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Preparing for a Successful FinOps Engagement

Preparing for a Successful FinOps engagement

FinOps is an activity that is often discussed, but too frequently put off or dismissed entirely due to the significant undertaking it can require. Like doing laundry or mowing the lawn, it’s something that we must address – even if we aren’t exactly thrilled about it. There is a familiar feeling of dread associated with sitting down to look at endless .csv exports and trying to decide between pivot tables or Power BI. But as markets fluctuate and budgets tighten, money needs to be saved and the cost of resources needs to be justified.

The potential for saving money, time, resources, or any combination of the three is being touted everywhere with respect to leveraging cloud services. Many of us have invested in cloud to some extent — from productivity suites like Microsoft365 to whole datacenter migrations and workloads. In either case, most organizations have committed to a particular cloud path and now struggle to understand how the cloud is being used, who is using it, and to what end(s). In summary, it is far too common for enterprises to have no idea what their workloads are for and why it costs that much — that’s where FinOps can help.

Evaluating the Need for FinOps

A quick perusal of your organization’s cloud account will show cost management tools and reports—a logical place to start while looking for baseline insights. Next, a quick internet search on cloud cost savings comes back with pages (upon pages) of point solutions and services that all claim to save money on cloud spend. Many will show impressive savings out of the gate, but the truly impactful savings that entice enterprises in the first place tend to diminish over time.

There are a seemingly infinite number of articles touting this or that ‘cost-savings magic bullet,’ but the truth is that no such magic bullet exists. There is no shortcut; the appropriate groundwork must be done to attain the true value of FinOps. And while most decision-makers certainly do see the value in these activities, many don’t understand the process itself or the effort required to do it with confidence. Below, we’ll explore some of the early steps businesses can take to set themselves up for a fruitful FinOps engagement.

Step One: Tagging

So, what is everyone doing? How can organizations make sure the juice is worth the squeeze with respect to FinOps? The first step is to review your tagging (or the lack thereof).

Ask yourself:

  • Is there a policy and process for what the tags are and how they are applied?
  • Is there any consistency to their use across departments and business units?
  • How granular do we need to be with our approach to tagging?

Tagging is the foundation to a successful FinOps practice. And like building the foundation for a home, it is a cumbersome and labor-intensive activity. Additionally, it is something that really will never be completed. As new workloads come online or are migrated to cloud resources, that tagging activity needs to happen. Every time.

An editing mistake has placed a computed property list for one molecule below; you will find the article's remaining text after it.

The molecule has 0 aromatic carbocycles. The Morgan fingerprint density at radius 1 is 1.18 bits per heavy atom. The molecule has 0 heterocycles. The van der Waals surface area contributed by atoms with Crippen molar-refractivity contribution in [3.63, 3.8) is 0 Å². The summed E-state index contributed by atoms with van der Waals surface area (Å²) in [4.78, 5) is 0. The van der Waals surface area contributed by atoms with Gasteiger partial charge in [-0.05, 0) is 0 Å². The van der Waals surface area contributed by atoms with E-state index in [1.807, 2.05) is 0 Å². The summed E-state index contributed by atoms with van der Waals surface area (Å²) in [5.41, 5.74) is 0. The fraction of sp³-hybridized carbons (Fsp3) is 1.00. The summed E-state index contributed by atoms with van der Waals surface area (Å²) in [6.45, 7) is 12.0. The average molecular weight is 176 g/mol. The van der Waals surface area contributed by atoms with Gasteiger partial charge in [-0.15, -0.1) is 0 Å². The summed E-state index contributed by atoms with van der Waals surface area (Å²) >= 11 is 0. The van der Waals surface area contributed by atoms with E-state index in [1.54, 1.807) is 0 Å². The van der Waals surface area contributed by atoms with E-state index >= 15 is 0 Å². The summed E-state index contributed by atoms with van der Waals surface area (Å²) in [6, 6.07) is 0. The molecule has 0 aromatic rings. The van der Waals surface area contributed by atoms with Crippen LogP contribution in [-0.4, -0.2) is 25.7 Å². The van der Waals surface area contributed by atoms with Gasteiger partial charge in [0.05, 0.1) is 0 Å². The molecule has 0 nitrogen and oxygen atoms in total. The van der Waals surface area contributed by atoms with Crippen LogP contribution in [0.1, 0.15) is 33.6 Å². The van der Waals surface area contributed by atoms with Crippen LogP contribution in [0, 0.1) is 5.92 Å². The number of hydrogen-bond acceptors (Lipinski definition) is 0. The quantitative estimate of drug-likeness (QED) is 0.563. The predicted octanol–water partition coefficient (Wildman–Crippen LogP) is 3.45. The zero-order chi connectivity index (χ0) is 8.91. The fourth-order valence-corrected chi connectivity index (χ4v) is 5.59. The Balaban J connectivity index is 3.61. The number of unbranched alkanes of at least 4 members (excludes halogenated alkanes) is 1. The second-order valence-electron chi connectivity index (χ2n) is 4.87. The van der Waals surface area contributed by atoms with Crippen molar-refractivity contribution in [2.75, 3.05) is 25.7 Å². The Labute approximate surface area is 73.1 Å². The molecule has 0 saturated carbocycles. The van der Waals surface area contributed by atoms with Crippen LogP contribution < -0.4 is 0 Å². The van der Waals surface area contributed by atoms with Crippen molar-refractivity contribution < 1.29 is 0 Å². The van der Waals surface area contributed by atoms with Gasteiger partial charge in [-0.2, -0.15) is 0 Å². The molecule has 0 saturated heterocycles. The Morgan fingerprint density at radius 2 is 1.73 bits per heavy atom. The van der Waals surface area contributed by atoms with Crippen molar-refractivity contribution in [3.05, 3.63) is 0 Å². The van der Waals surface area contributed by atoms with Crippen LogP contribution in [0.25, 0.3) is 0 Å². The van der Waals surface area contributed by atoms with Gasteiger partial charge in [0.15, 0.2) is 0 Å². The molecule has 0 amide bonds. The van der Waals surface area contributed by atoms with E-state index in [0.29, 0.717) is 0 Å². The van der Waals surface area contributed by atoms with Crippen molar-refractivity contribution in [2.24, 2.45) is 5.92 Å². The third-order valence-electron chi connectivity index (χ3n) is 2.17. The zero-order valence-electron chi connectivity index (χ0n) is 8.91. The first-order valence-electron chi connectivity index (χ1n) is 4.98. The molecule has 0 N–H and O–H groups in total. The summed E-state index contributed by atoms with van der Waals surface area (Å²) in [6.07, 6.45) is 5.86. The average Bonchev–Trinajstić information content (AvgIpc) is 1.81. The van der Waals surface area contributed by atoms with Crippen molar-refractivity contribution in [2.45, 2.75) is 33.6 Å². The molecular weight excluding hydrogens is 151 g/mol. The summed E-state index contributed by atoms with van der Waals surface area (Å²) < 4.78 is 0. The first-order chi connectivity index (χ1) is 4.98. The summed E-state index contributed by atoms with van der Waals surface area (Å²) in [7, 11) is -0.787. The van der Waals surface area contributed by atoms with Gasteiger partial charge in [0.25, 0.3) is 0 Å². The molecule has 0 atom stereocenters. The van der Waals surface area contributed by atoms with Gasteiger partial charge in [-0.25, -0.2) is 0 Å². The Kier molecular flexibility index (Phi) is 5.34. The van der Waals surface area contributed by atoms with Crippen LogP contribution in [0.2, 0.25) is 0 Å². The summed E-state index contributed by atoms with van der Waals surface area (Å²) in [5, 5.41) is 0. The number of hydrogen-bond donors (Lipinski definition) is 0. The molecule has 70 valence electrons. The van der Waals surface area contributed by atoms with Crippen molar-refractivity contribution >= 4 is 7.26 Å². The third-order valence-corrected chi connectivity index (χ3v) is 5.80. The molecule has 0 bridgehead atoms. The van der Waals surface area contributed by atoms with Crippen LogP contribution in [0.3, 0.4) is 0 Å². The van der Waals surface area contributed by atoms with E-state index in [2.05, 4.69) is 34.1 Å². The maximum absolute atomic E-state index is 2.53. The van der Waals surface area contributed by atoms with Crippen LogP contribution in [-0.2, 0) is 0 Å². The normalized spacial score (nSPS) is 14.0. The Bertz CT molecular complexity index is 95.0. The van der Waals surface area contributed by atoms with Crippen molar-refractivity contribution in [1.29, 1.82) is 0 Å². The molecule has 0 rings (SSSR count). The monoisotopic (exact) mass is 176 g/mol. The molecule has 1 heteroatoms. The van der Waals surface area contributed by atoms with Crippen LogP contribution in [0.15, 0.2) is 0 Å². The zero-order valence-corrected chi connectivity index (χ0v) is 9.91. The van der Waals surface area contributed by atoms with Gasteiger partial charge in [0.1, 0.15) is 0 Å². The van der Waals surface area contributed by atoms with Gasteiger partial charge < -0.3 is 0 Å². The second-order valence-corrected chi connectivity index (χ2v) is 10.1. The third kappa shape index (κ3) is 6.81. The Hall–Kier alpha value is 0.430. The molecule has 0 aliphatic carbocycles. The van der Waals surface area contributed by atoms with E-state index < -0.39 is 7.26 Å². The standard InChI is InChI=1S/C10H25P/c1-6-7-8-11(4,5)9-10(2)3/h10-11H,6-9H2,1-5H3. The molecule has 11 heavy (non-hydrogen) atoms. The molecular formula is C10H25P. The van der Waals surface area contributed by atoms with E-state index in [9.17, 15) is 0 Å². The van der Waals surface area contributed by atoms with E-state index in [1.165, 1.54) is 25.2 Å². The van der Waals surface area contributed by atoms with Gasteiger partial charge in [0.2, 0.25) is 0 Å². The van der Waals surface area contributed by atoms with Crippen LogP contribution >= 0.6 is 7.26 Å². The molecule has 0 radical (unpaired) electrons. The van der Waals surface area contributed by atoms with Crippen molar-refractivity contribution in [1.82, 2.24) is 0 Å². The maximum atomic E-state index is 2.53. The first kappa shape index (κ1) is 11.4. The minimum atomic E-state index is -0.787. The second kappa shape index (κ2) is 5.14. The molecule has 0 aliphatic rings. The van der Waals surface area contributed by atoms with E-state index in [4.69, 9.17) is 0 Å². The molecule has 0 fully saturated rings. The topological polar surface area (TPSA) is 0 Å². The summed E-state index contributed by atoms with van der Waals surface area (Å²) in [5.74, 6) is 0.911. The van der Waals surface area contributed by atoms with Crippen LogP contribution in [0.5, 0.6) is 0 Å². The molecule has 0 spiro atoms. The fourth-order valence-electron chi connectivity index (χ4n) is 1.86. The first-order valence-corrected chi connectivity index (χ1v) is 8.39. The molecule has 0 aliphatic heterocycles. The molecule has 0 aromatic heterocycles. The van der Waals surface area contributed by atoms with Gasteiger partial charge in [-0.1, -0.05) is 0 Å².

Step Two: Budgeting

The second step is more practical – budgets.

Budgets need to be set, and every application and workload must be addressed. There should be a consensus on the expected cost per day/month/year as well as what percentage of growth is expected.

Ask yourself:

  • Do we budget on dollars or percentage of growth?
  • What happens when there is an overage?
  • Who should be notified when it goes over?

Budget allocation and the requisite alerting is a critical step that directly impacts the reporting process. These budgets become the groundwork for expected cloud growth and future cloud spend requirements.

Step Three: Reporting

The third step is a little more straightforward – reporting.

Ask yourself:

  • How do we validate our efforts?
  • What is the pertinent information that we should report on?
  • How do we make this useful?
  • Who does this report go to and what information are we sharing with them?
  • Should we have more than one report?

This particular step is purely administrative work, but it is vital to know how the organization is going to handle reporting from both a logistical and resource management standpoint. Teams should have a firm understanding of where reports need to go and how much time will be spent generating them. Lastly, there needs to be an established cadence for recreating these reports (monthly, quarterly, etc.).

Step Four: Rinse & Repeat

Here is the last step, and the part that may be a bit disheartening – repeat steps one through three.

Let’s return to our laundry and lawnmowing analogy for a moment. You might have a closet full of pressed shirts and a perfectly manicured yard, but clothes get dirty, grass grows, and the steps need to be repeated. This is also the case for FinOps. The effort required will wax and wane as time goes by, but it will not go away.

The tasks of reviewing reports, finding cost saving opportunities, executing on changes to realize those savings, and updating processes and policies around cloud governance all need to be done continually.

All of this is not to discourage you from starting your FinOps journey. You need to take that leap, but you don’t have to take it alone. Finding the right partner who will understand your organizational structure, identify the big-ticket savings, and know where to place guardrails on cloud spend goes a long way in ensuring a successful FinOps endeavor.

To learn more about AHEAD’s FinOps for Enterprise IT offerings, reach out to our team today.

Author: Brandon Bischoff

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